About three minutes later, the Boston controller transmitted that “it appears you’re having a hard time maintaining altitude. My minimum IFR altitude in your area is three thousand seven hundred.” This transmission clearly indicates the controller’s concern that the pilot was descending rather than climbing to his assigned altitude of 6,000 feet.
The Cessna pilot then replied, “. . . some severe turbulence here . . . I’m, uh, having control difficulties.” The controller asked whether he’d like to return to Bangor, and contacted Approach Control to coordinate the emergency after the pilot agreed.
The pilot established radio contact with Approach at 10:53 a.m. After reading back a clearance direct to the navigation fix to begin his instrument approach, the pilot added that he was “in extreme turbulence with over ninety-degree banks.”
A minute and a half after he reported trying to maintain 2,300 feet msl, radar contact was lost. The last altitude recorded on radar indicated the Skyhawk at 1,200 feet. The first reports of an ELT (emergency locator transmitter) signal came in ten minutes later, barely three minutes before the local fire department called Bangor Tower to report the crash. Most of the airplane was found submerged, making it impossible to confirm that it had accumulated ice, but this seems the likeliest explanation for its rapid descent.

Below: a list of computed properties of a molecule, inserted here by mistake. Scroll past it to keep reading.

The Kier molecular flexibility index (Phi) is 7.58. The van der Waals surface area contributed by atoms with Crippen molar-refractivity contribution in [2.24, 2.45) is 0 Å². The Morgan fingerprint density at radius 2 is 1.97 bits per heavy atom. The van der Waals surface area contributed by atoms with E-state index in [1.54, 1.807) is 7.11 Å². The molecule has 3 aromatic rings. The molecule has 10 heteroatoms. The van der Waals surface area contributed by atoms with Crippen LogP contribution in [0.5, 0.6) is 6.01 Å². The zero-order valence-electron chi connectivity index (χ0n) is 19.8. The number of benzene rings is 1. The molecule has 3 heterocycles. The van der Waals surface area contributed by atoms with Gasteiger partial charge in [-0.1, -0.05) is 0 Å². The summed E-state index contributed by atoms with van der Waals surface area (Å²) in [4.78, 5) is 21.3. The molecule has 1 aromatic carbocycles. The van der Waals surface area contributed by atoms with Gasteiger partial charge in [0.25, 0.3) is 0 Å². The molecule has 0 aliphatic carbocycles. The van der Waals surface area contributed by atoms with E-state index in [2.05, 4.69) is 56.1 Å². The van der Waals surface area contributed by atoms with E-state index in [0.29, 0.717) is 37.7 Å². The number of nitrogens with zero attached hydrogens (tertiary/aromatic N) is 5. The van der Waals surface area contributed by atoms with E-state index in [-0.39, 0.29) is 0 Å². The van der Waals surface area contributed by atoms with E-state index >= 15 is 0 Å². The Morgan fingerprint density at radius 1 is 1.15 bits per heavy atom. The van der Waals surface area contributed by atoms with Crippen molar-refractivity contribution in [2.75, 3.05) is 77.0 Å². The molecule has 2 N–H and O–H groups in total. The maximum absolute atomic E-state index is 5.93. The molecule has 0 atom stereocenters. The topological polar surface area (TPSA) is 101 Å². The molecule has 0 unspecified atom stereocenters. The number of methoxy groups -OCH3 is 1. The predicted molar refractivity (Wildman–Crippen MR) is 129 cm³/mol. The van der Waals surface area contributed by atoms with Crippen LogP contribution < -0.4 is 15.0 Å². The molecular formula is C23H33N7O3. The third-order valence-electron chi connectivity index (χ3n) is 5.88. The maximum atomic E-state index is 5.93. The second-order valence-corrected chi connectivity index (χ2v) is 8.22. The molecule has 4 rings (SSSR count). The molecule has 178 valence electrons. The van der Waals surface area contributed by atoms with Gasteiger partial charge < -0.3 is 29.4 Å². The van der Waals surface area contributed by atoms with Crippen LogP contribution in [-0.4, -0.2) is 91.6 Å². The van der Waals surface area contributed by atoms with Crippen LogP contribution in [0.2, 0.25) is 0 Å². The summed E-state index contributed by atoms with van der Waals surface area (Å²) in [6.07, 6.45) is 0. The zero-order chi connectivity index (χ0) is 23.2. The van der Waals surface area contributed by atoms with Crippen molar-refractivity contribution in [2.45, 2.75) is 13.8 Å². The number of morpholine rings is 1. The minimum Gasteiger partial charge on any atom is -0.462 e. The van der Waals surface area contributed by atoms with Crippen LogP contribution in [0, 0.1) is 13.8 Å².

The 77-year-old commercial pilot had more than 14,000 hours of flight experience, including 9,500 in single-engine airplanes and about 2,000 in actual instrument conditions. He was highly regarded by the company hired to arrange the ferry flight, for which he had worked as a contract pilot on other occasions. When he filed his flight plan, he told the briefer that he was aware of cautions for widespread instrument flight conditions, moderate turbulence below 11,000 feet, moderate icing below 13,000 feet, with freezing levels of 2,500 feet and below.
Why did an experienced professional pilot choose to launch in these conditions? To do so required that he ignore two critical limitations: 1) the 172 was not equipped with icing protection, which means that intentional flight into known icing was strictly prohibited, and 2) the special airworthiness certificate issued for his flight by the FAA included the direction to “avoid moderate to severe turbulence.”
The investigation turned up some hints. The pilot had told the Flight Service briefer that he’d been “stuck for a week here.” Two witnesses at the airport recalled his telling them how anxious he was to return to Britain, where his daughter was scheduled to undergo surgery and his wife had recently had an automobile accident. The bad weather had frustrated him to the point of considering leaving the Cessna and flying home commercially.
But he didn’t, and this crash illustrates the deadly consequences of the pilot’s failure to use even a modicum of common sense and good judgment. His airplane was overloaded. Its normally anemic climb rate was further compromised by the additional weight. He could not possibly avoid icing conditions along his route of flight. He knew that structural ice exacts a double penalty on airplanes by increasing weight and destroying lift by disrupting airflow over the wings and flight controls. His airplane had no way to prevent structural icing or remove it once it had formed.
Yet in the face of all those factors clearly indicating need for caution, he succumbed to get-home-itis and paid the ultimate price.